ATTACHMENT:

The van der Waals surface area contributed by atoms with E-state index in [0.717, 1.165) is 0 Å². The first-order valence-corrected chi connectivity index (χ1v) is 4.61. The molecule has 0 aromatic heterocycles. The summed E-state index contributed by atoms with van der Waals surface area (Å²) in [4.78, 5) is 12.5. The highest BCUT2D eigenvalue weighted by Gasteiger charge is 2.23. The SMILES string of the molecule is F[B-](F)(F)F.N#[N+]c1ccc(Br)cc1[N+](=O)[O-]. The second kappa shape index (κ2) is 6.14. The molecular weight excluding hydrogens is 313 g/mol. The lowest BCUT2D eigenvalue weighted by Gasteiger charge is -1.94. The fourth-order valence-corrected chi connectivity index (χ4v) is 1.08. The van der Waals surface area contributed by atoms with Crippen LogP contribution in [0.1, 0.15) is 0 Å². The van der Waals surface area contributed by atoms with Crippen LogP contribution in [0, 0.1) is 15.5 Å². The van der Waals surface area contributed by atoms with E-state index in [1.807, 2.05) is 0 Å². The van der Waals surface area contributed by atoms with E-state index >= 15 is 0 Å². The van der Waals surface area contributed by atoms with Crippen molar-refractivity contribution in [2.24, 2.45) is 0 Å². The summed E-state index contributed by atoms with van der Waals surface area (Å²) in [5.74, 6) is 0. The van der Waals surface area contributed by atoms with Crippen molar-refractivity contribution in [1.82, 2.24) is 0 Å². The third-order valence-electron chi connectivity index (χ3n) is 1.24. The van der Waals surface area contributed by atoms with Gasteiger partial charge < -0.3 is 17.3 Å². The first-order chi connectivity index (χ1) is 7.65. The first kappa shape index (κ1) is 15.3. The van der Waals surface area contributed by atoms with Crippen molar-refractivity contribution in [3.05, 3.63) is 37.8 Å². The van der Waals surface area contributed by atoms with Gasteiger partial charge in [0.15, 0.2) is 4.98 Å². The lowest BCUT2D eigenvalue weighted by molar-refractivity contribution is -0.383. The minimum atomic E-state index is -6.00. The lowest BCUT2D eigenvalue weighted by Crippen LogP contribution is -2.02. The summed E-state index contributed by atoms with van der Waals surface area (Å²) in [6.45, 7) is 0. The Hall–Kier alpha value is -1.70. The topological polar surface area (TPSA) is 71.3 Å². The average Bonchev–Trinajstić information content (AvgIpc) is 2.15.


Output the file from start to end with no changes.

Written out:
The van der Waals surface area contributed by atoms with E-state index in [0.717, 1.165) is 0 Å². The first-order valence-corrected chi connectivity index (χ1v) is 4.61. The molecule has 0 aromatic heterocycles. The summed E-state index contributed by atoms with van der Waals surface area (Å²) in [4.78, 5) is 12.5. The highest BCUT2D eigenvalue weighted by Gasteiger charge is 2.23. The SMILES string of the molecule is F[B-](F)(F)F.N#[N+]c1ccc(Br)cc1[N+](=O)[O-]. The second kappa shape index (κ2) is 6.14. The molecular weight excluding hydrogens is 313 g/mol. The lowest BCUT2D eigenvalue weighted by Gasteiger charge is -1.94. The fourth-order valence-corrected chi connectivity index (χ4v) is 1.08. The van der Waals surface area contributed by atoms with Crippen LogP contribution in [0.1, 0.15) is 0 Å². The van der Waals surface area contributed by atoms with Crippen LogP contribution in [0, 0.1) is 15.5 Å². The van der Waals surface area contributed by atoms with E-state index in [1.807, 2.05) is 0 Å². The van der Waals surface area contributed by atoms with E-state index >= 15 is 0 Å². The van der Waals surface area contributed by atoms with Crippen molar-refractivity contribution in [2.24, 2.45) is 0 Å². The summed E-state index contributed by atoms with van der Waals surface area (Å²) in [5.74, 6) is 0. The van der Waals surface area contributed by atoms with Crippen molar-refractivity contribution in [1.82, 2.24) is 0 Å². The third-order valence-electron chi connectivity index (χ3n) is 1.24. The van der Waals surface area contributed by atoms with Gasteiger partial charge < -0.3 is 17.3 Å². The first-order chi connectivity index (χ1) is 7.65. The first kappa shape index (κ1) is 15.3. The van der Waals surface area contributed by atoms with Crippen molar-refractivity contribution in [3.05, 3.63) is 37.8 Å². The van der Waals surface area contributed by atoms with Gasteiger partial charge in [0.15, 0.2) is 4.98 Å². The lowest BCUT2D eigenvalue weighted by molar-refractivity contribution is -0.383. The minimum atomic E-state index is -6.00. The lowest BCUT2D eigenvalue weighted by Crippen LogP contribution is -2.02. The summed E-state index contributed by atoms with van der Waals surface area (Å²) in [6.45, 7) is 0. The Hall–Kier alpha value is -1.70. The topological polar surface area (TPSA) is 71.3 Å². The average Bonchev–Trinajstić information content (AvgIpc) is 2.15.